This book will change your opinion

Ever since the infamous “red vs. blue” map of the American electorate that emerged during the last election — a color division with, I might note, unintentionally hilarious subtextual references — pundits have claimed that the US is a country divided. In one corner, we’ve got the snarling Republicans, devoted to church, the family, lower taxes and the war on Iraq; in the other corner are the Democrats, growling about presidential deceit, the deficit, giveaways for the rich and nonexistent WMDs. Is there any middle ground?

Possibly, if you believe the network theorist Valdis Krebs. He conducted an interesting experiment to find out who was reading what. He took all the rabidly political books off the New York Times’ bestseller list and plugged them into Amazon and BarnesandNoble.com. Thanks to the “readers who liked this also bought” feature, he was able to see what other books the readers had bought or browsed.

The result? A map of the nation, showing that — whaddya know — readers of left-wing books tended to read only other left-wing books, and readers of right-wing books other right-wing books. As the Times’ Emily Eakin reports:

His map showing how the titles are connected by buyers reveals a readership — or at least a book buyership — as fiercely polarized as the national electorate is said to be. On the left is a cluster of several dozen liberal polemics (the blue nodes) linked by a dense thicket of crisscrossing gray lines. On the right is a nearly identical cluster of conservative tracts (the red nodes). Connecting the blue and red sides of the map are just a few gray lines and gray nodes, all politically moderate or nonpartisan titles, including Sleeping With the Devil by Robert Baer, Bush at War by Bob Woodward and All the Shah’s Men by Stephen Kinzer, a cultural correspondent for The New York Times.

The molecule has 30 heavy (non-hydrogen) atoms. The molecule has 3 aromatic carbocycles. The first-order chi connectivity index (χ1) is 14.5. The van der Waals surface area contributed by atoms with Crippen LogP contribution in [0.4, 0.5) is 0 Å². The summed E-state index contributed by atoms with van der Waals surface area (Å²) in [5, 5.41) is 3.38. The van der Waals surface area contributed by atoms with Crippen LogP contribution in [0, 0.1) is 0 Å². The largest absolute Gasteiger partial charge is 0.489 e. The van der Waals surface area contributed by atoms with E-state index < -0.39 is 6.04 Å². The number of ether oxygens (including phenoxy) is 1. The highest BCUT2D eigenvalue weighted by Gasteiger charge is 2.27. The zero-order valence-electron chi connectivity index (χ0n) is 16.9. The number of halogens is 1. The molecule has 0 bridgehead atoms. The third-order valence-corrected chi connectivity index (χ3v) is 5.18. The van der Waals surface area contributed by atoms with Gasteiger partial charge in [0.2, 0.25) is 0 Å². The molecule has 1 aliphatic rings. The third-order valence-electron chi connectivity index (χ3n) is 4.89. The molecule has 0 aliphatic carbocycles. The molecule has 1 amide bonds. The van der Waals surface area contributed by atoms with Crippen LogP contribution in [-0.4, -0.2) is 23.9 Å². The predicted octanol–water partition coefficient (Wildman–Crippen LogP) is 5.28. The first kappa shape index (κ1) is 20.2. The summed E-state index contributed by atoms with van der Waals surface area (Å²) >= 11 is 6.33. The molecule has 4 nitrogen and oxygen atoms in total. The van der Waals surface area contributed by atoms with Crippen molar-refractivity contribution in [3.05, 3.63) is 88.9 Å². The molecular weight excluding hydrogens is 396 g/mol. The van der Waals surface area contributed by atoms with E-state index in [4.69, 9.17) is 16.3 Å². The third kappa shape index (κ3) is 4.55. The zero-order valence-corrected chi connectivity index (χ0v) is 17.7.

Go check out the story and you’ll see the entire map. But what interested Krebs’ mostly were the very few books in the middle — like Bush at War and Sleeping with the Devil. Possibly, he argued, these represent those rare talking points that might bring the country together:

“It’s through those books that people can get to both sides.” Or, as he puts it on his Web site, www.org net.com: “See someone reading `Sleeping With the Devil’? That is someone you can talk to about your candidate.”

Me, I don’t entirely buy it — or more precisely, I don’t entirely care. I’ve never entirely understood the punditocracy’s concern for “partisanship”. What the hell is wrong with partisanship — with people fiercely believing things and fighting for them, and disagreeing vehemently with other people about them? The pundits behave as if the ultimate goal of all political life is to have the parties in smooth, frictionless agreement with one another. What’s so great about that? A world in which all your political leaders have one political opinion? Last time I checked, they had names for that: Fascism. Actually, totalitarianism works nicely too. All the leaders in China and Cuba agree with one another, but that doesn’t make them terrific polities. This we-must-agree-at-all-costs attitude is even more bizarre coming from citizens of a country the political spectrum of which is barely wide enough to support two parties, let alone the three or four or five of most other modern nations.

The problem isn’t that the map is divided into red and blue. It’s that it isn’t also divided into green and yellow and orange.

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I'm Clive Thompson, the author of Smarter Than You Think: How Technology is Changing Our Minds for the Better (Penguin Press). You can order the book now at Amazon, Barnes and Noble, Powells, Indiebound, or through your local bookstore! I'm also a contributing writer for the New York Times Magazine and a columnist for Wired magazine. Email is here or ping me via the antiquated form of AOL IM (pomeranian99).

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